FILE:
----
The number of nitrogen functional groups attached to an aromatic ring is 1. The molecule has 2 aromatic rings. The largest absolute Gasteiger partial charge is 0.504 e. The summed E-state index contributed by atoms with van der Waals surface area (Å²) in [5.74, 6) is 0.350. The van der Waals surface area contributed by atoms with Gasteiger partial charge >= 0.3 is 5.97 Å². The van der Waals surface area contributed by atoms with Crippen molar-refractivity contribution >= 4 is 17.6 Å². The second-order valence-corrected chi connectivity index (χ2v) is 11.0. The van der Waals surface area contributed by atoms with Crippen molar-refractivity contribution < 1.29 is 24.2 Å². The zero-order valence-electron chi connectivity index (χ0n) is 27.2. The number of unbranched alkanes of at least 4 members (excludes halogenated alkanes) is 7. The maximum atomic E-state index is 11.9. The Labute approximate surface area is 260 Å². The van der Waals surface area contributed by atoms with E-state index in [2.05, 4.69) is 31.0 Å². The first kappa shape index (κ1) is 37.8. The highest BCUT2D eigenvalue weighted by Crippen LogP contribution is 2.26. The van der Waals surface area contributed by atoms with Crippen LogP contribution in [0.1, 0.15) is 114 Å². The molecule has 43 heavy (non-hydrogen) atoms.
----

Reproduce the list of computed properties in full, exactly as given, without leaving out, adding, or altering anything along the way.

The number of nitrogen functional groups attached to an aromatic ring is 1. The molecule has 2 aromatic rings. The largest absolute Gasteiger partial charge is 0.504 e. The summed E-state index contributed by atoms with van der Waals surface area (Å²) in [5.74, 6) is 0.350. The van der Waals surface area contributed by atoms with Gasteiger partial charge >= 0.3 is 5.97 Å². The van der Waals surface area contributed by atoms with Crippen molar-refractivity contribution >= 4 is 17.6 Å². The second-order valence-corrected chi connectivity index (χ2v) is 11.0. The van der Waals surface area contributed by atoms with Crippen molar-refractivity contribution < 1.29 is 24.2 Å². The zero-order valence-electron chi connectivity index (χ0n) is 27.2. The number of unbranched alkanes of at least 4 members (excludes halogenated alkanes) is 7. The maximum atomic E-state index is 11.9. The Labute approximate surface area is 260 Å². The van der Waals surface area contributed by atoms with E-state index in [2.05, 4.69) is 31.0 Å². The first kappa shape index (κ1) is 37.8. The highest BCUT2D eigenvalue weighted by Crippen LogP contribution is 2.26. The van der Waals surface area contributed by atoms with Crippen LogP contribution in [0.1, 0.15) is 114 Å². The molecule has 43 heavy (non-hydrogen) atoms.